Our next stop was Marlinton – not that far away, but we chose to take the scenic route.

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16 thoughts on “Fayetteville and the New River Gorge

  1. nomad, interrupted December 13, 2016 / 13:06

    It’s so nice to see your post about your trip to Fayetteville. I love that photo of the Grand View. I wish we had seen that. Also, you both stood awfully close to the edge of the Endless Wall cliffs! I’m too much of a scaredy-cat to stand anywhere close to the edge of cliffs. I’m afraid I’ll be my usual klutzy self and trip over my own feet, toppling over the edge! I recognize a lot of sights in your post. I don’t think I could have gone on the mine tour – I hate enclosed spaces! I’m really glad you enjoyed your trip here. 🙂

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  2. Donna August 25, 2014 / 06:03

    The New River bridge is so beautiful. And miners had it incredibly bad. Not only did they “owe my soul to the company store” they risked their lives.. mine explosions, black lung, methane gas. Fascinating history though.

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    • Anabel Marsh August 25, 2014 / 07:44

      You could do a Bridge Walk (underneath I think) which we might have investigated had we been there longer – didn’t know about it till we arrived. Yes, I have great admiration for miners and the dangers they faced, and still face despite improved safety. In addition to all you mention, “kettle bottoms” are fossilised trees which have a tendency to drop out of the mine roof. It’s a silly name, but another hazard to add to the list.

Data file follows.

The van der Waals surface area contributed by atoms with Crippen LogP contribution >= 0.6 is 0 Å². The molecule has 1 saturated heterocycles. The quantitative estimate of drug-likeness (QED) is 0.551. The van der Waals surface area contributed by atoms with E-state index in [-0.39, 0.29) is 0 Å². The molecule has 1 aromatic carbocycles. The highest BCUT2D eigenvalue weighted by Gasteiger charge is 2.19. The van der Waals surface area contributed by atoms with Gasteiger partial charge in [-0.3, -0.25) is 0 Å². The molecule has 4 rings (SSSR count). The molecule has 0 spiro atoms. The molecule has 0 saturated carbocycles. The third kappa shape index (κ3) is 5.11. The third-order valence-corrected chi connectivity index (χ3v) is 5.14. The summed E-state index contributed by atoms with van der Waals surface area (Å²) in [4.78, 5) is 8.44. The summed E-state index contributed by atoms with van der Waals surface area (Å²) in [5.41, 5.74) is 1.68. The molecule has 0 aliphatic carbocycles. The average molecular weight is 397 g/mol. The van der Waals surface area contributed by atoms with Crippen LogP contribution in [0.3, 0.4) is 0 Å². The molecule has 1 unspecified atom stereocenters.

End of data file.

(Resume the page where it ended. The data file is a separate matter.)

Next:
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  3. cvail August 24, 2014 / 09:30

    Anabel, Wow. I have driven through West Virginia, but never really spent any time there. I would love to do the coal mining tour. It sounds interesting!

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    • Anabel Marsh August 24, 2014 / 09:54

      We loved WV and were amazed how quiet it was. Not many overseas tourists, and apparently just a weekend destination for Americans. Great for us to have certain places to ourselves, but I hope people can still make a living.

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  4. njmagas August 24, 2014 / 03:27

    Ah! History and nature! The two things I desperately need when I travel. Beautiful photos!

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  5. Lori L MacLaughlin August 23, 2014 / 04:20

    Sounds like another great place to visit. I can’t imagine having to work in those mines. My claustrophobia wouldn’t let me. Makes me really feel bad for the miners, working in such dangerous conditions and not even getting fairly paid. It gives new meaning to the line from “Sixteen Tons” that you quote in your above comment. I always liked that song.